Although Trump lost the popular tally by nearly 3 million votes nationally, he won three states that most observers expected to go to Clinton by a total margin of 77,744. Were the Russian efforts enough to have moved 77,744 votes in Wisconsin, Michigan and Pennsylvania?
Clinton supporters argue that when an election is that close, every factor is potentially a game-changer. For example, shifts in polling numbers suggest that former FBI Director James Comey's letters reopening, and then reclosing, the investigation into Clinton's use of a private email server when she was secretary of state could also have cost her the election ― an argument Clinton herself has made.
One Republican-leaning pollster, speaking on condition of anonymity, said the question is impossible to quantify with any certainty. To move that many votes in those three states, the pollster said, would mean moving about 600,000 votes nationally ― or about half a percentage point. That said, he added that Trump's success in using WikiLeaks to hammer on about emails and thereby remind voters of Clinton's biggest vulnerability ― the FBI probe into her emails ― clearly makes that kind of vote shift plausible.
"I'm much more open to the notion that it mattered," he said.
Exit polling suggests that voters' concern about Clinton and emails - and Trump's pounding on that theme with the help of WikiLeaks in the final weeks - indeed made a difference.
In Michigan, for instance, 60 percent of the electorate was bothered by the email issue, and 75 percent of those voters supported Trump. Relatedly, a quarter of Michigan voters settled on a candidate in the final month. That group broke for Trump 52 to 37 percent, while those who decided earlier voted for Clinton 50 to 47 percent.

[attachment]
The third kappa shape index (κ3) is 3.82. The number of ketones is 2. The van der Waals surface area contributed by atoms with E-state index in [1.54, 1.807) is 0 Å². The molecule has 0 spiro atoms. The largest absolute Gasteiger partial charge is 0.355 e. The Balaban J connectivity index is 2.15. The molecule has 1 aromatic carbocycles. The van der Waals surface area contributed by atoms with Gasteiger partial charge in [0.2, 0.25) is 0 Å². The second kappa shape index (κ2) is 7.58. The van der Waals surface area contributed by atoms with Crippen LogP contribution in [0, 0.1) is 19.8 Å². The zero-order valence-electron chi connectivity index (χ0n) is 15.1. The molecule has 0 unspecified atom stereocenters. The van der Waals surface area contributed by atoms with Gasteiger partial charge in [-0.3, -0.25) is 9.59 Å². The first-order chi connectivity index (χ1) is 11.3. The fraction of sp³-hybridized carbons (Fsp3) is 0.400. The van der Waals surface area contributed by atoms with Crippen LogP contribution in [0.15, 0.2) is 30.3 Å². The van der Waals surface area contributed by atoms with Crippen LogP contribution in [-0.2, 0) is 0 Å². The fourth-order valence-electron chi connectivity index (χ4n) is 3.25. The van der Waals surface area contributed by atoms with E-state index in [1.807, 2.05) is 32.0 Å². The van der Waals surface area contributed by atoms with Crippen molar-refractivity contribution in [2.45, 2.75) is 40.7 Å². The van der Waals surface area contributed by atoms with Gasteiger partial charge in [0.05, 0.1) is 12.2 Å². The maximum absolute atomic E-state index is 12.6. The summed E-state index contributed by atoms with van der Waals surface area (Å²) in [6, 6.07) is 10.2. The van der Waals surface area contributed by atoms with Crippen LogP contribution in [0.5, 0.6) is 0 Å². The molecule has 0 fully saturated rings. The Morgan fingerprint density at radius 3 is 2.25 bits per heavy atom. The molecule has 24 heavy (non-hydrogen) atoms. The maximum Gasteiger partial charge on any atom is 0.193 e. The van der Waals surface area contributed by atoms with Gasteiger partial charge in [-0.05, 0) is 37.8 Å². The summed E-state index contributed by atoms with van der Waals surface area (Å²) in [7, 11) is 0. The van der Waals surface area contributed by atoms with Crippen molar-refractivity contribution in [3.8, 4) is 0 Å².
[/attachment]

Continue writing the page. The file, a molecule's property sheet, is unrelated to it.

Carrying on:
Trump has been deeply sensitive to the appearance that he did not earn the presidency on his own. That's one of the reasons, according to those close to him, why he has repeatedly pushed the false claim that he lost the popular vote because "millions" of undocumented immigrants supposedly cast ballots for Clinton. It is also why Trump has resisted admitting that Russians interfered in the election at all, let alone tried to boost his candidacy, sources close to him told HuffPost on condition of anonymity.
The fact of Russian interference in the election and Russian President Vladimir Putin's preference for Trump was detailed in a Jan. 6, 2017, report released by the U.S. intelligence agencies. That conclusion was reinforced by Mueller's Feb. 16, 2018, indictment.
"They engaged in operations primarily intended to communicate derogatory information about Hillary Clinton, to denigrate other candidates such as Ted Cruz and Marco Rubio, and to support Bernie Sanders and then-candidate Donald Trump," the indictment states.